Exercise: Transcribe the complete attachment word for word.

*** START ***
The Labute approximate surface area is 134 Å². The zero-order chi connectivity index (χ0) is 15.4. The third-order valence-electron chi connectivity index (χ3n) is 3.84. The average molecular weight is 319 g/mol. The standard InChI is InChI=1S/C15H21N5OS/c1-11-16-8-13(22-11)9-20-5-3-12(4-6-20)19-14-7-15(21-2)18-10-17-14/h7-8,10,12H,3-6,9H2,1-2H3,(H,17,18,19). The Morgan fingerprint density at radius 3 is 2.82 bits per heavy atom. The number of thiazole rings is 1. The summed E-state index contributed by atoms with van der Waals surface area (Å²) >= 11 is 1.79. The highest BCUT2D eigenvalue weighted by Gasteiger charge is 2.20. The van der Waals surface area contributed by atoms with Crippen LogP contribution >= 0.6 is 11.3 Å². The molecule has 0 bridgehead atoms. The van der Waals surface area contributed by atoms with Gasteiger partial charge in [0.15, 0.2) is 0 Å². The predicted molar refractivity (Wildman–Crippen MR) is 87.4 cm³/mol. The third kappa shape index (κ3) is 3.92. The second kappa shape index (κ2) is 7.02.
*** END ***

The Labute approximate surface area is 134 Å². The zero-order chi connectivity index (χ0) is 15.4. The third-order valence-electron chi connectivity index (χ3n) is 3.84. The average molecular weight is 319 g/mol. The standard InChI is InChI=1S/C15H21N5OS/c1-11-16-8-13(22-11)9-20-5-3-12(4-6-20)19-14-7-15(21-2)18-10-17-14/h7-8,10,12H,3-6,9H2,1-2H3,(H,17,18,19). The Morgan fingerprint density at radius 3 is 2.82 bits per heavy atom. The number of thiazole rings is 1. The summed E-state index contributed by atoms with van der Waals surface area (Å²) >= 11 is 1.79. The highest BCUT2D eigenvalue weighted by Gasteiger charge is 2.20. The van der Waals surface area contributed by atoms with Crippen LogP contribution >= 0.6 is 11.3 Å². The molecule has 0 bridgehead atoms. The van der Waals surface area contributed by atoms with Gasteiger partial charge in [0.15, 0.2) is 0 Å². The predicted molar refractivity (Wildman–Crippen MR) is 87.4 cm³/mol. The third kappa shape index (κ3) is 3.92. The second kappa shape index (κ2) is 7.02.